The small cell lung cancer patients receiving radiation therapy combined with chemotherapy have been recommended to give radiation therapy starting from the chest region with the first or second cycle of chemotherapy. Radiation therapy is given once or twice a day. It is mainly suggested after the surgery for the SCLC patients who are also suffering from some residual disease and whose lymph nodes are affected by cancer. If chemotherapy can shrink the tumor, then the remaining tumors and lymph nodes affected by cancer should receive additional treatment with radiation therapy. 

The patients suffering from stage I and II SCLC have not shown metastasis to the lymph nodes and cannot be treated with surgery recommended for radiation therapy. The integration of stereotactic body radiation therapy (SBRT) is an option for small cell lung cancer patients as a sizeable precise radiation therapy dose is delivered to a small tumor area.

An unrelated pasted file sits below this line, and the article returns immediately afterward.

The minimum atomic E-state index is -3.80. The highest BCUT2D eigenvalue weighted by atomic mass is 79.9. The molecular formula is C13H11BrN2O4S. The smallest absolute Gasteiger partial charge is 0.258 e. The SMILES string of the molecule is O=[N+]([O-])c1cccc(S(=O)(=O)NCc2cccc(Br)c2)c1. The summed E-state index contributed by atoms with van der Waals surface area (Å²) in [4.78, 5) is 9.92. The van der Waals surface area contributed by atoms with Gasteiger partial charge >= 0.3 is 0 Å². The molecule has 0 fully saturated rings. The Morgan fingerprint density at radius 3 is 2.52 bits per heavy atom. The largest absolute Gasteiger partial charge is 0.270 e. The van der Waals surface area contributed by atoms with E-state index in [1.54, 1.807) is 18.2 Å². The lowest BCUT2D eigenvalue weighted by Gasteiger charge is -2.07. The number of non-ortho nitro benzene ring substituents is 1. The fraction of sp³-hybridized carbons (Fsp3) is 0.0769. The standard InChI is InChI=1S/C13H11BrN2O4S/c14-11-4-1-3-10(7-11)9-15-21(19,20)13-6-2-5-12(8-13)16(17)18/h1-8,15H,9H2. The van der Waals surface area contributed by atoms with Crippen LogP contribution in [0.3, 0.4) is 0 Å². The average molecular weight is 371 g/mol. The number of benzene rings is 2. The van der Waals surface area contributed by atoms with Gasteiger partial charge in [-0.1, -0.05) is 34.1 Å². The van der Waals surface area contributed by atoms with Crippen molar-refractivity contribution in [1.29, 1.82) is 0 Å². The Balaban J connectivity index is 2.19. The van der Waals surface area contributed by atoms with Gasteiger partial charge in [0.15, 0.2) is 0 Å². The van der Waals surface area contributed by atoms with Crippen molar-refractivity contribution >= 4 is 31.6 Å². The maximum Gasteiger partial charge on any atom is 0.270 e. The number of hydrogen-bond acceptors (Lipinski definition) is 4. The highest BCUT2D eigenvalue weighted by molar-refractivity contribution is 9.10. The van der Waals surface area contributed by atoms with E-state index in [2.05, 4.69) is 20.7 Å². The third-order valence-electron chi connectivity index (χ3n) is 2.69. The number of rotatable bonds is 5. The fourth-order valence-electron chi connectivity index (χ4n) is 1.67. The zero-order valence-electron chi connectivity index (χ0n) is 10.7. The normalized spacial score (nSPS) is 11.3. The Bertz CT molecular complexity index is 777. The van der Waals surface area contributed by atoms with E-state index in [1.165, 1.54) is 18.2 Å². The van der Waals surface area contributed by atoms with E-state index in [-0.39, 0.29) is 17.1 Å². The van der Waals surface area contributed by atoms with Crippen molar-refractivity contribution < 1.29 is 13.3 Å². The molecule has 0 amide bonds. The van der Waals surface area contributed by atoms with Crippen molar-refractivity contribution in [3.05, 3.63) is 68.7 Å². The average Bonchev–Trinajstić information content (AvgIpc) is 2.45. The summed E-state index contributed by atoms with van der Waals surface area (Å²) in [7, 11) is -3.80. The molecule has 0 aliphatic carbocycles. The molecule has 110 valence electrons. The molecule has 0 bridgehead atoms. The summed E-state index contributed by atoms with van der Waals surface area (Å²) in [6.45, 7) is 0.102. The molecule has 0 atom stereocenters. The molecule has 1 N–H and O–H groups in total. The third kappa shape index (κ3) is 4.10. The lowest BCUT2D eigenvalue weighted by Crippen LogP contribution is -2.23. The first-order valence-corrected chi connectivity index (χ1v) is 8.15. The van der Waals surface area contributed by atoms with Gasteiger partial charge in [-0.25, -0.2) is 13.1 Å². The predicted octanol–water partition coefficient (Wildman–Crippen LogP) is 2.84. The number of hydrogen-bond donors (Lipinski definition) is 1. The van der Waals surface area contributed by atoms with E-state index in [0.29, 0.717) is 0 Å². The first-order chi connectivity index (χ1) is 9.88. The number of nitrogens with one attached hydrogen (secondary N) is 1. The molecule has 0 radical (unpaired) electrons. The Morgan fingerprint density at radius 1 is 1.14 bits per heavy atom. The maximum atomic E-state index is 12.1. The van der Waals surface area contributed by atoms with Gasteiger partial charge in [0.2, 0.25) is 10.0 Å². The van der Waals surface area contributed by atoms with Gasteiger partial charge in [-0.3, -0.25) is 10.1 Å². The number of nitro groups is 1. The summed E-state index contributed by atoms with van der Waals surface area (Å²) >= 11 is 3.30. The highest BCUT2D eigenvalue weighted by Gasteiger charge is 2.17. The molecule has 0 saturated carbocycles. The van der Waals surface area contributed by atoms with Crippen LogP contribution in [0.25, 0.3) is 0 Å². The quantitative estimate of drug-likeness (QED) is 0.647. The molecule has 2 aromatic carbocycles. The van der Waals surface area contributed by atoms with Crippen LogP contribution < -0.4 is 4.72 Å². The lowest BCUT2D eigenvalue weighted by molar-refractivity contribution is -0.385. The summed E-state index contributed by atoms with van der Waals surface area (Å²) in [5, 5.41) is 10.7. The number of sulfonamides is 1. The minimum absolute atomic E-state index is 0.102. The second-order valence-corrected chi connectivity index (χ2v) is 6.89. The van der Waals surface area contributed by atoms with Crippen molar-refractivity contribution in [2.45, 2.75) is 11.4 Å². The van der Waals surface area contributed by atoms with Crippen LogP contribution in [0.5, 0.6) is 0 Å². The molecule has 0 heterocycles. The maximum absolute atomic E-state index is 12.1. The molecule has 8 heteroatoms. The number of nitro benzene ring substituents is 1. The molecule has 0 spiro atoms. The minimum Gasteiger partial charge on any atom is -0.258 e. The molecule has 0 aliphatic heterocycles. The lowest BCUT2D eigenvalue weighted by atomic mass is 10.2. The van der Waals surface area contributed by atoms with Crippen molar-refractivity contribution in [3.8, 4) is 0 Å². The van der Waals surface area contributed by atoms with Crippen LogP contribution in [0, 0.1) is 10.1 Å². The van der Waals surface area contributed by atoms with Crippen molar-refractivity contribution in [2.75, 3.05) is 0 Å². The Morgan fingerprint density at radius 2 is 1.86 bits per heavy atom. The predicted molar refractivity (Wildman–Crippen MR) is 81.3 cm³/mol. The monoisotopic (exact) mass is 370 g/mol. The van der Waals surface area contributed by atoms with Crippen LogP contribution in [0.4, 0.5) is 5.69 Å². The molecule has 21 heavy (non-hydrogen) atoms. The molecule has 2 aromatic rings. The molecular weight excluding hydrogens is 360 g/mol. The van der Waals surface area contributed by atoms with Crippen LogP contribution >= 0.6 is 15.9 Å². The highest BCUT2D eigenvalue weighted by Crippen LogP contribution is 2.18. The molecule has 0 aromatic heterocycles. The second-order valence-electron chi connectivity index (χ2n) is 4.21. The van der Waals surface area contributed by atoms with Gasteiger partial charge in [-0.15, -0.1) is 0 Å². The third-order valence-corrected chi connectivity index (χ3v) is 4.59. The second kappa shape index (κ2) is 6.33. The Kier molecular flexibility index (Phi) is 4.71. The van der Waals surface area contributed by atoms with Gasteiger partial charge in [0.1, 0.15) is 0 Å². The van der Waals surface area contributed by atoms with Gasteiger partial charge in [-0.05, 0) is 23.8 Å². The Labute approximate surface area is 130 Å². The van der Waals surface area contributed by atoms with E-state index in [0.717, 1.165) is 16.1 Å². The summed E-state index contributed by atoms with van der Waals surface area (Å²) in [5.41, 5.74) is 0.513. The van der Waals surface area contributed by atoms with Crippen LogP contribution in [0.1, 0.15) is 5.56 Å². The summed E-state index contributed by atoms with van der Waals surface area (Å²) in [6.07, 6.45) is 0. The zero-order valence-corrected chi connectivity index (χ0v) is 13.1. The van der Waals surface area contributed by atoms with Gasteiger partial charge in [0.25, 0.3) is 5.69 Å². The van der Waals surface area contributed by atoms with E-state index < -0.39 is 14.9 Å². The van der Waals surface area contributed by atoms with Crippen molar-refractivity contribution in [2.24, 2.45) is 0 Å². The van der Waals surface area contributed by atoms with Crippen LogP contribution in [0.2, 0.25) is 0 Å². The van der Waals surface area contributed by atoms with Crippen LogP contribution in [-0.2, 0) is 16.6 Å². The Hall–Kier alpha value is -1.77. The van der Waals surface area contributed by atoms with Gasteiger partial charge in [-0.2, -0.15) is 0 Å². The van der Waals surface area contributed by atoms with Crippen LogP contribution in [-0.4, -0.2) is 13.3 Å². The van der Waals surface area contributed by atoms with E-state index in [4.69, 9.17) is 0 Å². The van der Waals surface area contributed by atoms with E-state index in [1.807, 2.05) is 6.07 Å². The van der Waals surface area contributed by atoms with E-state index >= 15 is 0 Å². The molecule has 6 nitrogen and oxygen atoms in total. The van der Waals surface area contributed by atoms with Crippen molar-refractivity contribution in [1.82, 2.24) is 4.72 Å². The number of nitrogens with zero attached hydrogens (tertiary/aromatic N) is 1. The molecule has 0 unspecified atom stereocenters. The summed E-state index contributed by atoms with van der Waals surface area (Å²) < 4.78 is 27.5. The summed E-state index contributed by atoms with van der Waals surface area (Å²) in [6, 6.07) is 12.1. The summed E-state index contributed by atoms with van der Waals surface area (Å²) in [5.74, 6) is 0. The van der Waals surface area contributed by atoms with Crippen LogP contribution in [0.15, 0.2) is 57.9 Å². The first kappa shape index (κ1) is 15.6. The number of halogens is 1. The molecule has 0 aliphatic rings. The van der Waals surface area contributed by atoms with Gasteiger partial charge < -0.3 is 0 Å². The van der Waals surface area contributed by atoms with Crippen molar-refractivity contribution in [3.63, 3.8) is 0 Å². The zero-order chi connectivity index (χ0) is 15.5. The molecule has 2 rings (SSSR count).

The extensive-stage SCLC patients often undergo radiation therapy for treating the remaining disease in the chest region if the chemotherapy has shown efficacy in reducing the size of tumour cells in the other areas of the body. Radiation therapy is only recommended after the completion of the chemotherapy. 

The highly radiosensitive and thoracic radiation therapy has shown efficacy in the survival rate of the patients with tumors in the limited and extensive stage of small cell lung cancer ​6​. PCI prevents central nervous system recurrence and may improve the long-term survival of patients with good performance status who have responded to chemoradiation therapy ​7​